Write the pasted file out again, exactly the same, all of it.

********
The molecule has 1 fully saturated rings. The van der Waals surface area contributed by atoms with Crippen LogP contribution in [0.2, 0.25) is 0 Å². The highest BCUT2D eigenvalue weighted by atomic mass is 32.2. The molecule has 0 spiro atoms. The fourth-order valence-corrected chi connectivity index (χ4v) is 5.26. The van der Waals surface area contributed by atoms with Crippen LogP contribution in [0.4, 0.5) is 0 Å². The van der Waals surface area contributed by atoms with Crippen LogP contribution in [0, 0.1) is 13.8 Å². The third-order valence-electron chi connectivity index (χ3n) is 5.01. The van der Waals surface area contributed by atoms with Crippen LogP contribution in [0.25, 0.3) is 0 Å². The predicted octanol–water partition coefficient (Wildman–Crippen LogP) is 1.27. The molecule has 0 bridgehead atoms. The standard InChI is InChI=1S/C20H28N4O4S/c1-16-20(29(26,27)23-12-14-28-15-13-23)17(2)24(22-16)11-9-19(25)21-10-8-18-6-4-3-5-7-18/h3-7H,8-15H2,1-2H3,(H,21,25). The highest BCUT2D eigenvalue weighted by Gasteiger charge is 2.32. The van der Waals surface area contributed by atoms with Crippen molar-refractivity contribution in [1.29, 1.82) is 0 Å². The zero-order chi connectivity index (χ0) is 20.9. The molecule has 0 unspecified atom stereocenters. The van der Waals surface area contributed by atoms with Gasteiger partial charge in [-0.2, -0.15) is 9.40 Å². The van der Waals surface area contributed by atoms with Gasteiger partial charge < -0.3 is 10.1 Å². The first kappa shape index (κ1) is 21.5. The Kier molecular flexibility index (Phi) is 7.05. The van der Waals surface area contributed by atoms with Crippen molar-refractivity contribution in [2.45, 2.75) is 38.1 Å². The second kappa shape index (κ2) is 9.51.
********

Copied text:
The molecule has 1 fully saturated rings. The van der Waals surface area contributed by atoms with Crippen LogP contribution in [0.2, 0.25) is 0 Å². The highest BCUT2D eigenvalue weighted by atomic mass is 32.2. The molecule has 0 spiro atoms. The fourth-order valence-corrected chi connectivity index (χ4v) is 5.26. The van der Waals surface area contributed by atoms with Crippen LogP contribution in [0.4, 0.5) is 0 Å². The van der Waals surface area contributed by atoms with Crippen LogP contribution in [0, 0.1) is 13.8 Å². The third-order valence-electron chi connectivity index (χ3n) is 5.01. The van der Waals surface area contributed by atoms with Crippen LogP contribution in [0.25, 0.3) is 0 Å². The predicted octanol–water partition coefficient (Wildman–Crippen LogP) is 1.27. The molecule has 0 bridgehead atoms. The standard InChI is InChI=1S/C20H28N4O4S/c1-16-20(29(26,27)23-12-14-28-15-13-23)17(2)24(22-16)11-9-19(25)21-10-8-18-6-4-3-5-7-18/h3-7H,8-15H2,1-2H3,(H,21,25). The highest BCUT2D eigenvalue weighted by Gasteiger charge is 2.32. The van der Waals surface area contributed by atoms with Crippen molar-refractivity contribution in [1.29, 1.82) is 0 Å². The zero-order chi connectivity index (χ0) is 20.9. The molecule has 0 unspecified atom stereocenters. The van der Waals surface area contributed by atoms with Gasteiger partial charge in [-0.2, -0.15) is 9.40 Å². The van der Waals surface area contributed by atoms with Gasteiger partial charge < -0.3 is 10.1 Å². The first kappa shape index (κ1) is 21.5. The Kier molecular flexibility index (Phi) is 7.05. The van der Waals surface area contributed by atoms with Crippen molar-refractivity contribution in [2.45, 2.75) is 38.1 Å². The second kappa shape index (κ2) is 9.51.